Does this situation sound familiar? You receive a reference request for a former employee who was a mediocre performer. How should you respond. If you respond truthfully, can the employee take action against you?
Good questions! Here’s what Jessica Summer of Paley Rothman, a Bethesda, Maryland law firm that partners with the Society of American Florists, advises:
“Assuming that the request is not in the context of a government agency performing a security clearance, private employers have no obligation to provide a substantive reference for a former employee. In fact, to avoid any uncomfortable situations, many employers have a policy of only confirming an employee’s position, salary and dates of employment. This allows the business to sidestep issues entirely.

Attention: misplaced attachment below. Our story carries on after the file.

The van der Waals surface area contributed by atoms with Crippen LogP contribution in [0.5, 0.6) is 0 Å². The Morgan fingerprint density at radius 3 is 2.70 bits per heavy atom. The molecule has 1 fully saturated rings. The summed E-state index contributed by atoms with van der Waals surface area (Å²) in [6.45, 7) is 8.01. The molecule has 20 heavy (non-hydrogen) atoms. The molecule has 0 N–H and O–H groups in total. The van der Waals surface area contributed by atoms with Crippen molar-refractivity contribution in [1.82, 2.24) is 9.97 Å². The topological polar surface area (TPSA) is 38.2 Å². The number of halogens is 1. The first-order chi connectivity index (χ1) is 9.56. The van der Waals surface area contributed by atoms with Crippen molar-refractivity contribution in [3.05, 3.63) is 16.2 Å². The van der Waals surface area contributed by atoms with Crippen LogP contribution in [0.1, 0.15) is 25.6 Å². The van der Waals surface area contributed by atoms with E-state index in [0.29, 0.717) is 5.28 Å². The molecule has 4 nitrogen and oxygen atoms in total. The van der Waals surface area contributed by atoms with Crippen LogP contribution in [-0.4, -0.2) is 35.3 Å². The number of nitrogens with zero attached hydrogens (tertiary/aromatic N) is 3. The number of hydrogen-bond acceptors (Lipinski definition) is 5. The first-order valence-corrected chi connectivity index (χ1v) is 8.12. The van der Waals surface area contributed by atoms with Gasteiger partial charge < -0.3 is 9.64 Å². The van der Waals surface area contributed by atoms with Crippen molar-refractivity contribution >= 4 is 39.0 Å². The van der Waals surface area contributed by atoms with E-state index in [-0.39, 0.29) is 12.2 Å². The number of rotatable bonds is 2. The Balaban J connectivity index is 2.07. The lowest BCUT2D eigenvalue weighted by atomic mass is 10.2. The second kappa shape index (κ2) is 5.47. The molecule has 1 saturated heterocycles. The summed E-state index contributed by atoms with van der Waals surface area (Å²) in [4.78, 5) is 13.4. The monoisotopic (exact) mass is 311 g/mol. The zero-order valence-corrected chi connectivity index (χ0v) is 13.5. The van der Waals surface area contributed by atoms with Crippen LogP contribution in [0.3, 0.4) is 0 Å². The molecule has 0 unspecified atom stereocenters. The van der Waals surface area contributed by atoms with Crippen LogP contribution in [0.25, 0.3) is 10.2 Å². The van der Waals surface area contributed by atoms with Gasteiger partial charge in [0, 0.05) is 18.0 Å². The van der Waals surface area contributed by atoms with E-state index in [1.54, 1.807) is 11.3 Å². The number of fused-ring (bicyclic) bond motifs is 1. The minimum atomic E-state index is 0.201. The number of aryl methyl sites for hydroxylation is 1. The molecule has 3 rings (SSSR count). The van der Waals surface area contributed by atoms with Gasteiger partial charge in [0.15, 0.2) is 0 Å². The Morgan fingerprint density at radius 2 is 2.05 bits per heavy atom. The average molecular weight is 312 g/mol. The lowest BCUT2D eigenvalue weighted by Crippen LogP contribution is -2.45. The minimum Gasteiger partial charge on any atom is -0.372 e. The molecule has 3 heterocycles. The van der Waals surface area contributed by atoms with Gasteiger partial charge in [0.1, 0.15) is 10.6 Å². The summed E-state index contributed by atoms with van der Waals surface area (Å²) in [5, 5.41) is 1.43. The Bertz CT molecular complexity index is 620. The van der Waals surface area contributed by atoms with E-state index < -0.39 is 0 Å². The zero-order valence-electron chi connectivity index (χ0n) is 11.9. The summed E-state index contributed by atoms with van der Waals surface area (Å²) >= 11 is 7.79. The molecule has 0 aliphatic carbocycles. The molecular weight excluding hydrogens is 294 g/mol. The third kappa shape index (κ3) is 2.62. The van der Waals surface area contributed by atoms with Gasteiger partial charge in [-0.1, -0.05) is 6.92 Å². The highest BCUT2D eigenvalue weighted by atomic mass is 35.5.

Many states have laws that protect employers from liability from making truthful statements about former employees. These laws would protect a business that provides a truthful assessment of a former employee’s less than exemplary performance. Before responding to a request for a reference, it is always a good idea for the business to check the laws of the state in which it is operating.”
SAF partners with Paley Rothman so that members can get fast, free answers to business legal questions. Have a question you want to ask? Call Summers at (301) 968-3402. Be sure to mention that you are an SAF member.
Mary Westbrook is the editor in chief of Floral Management magazine.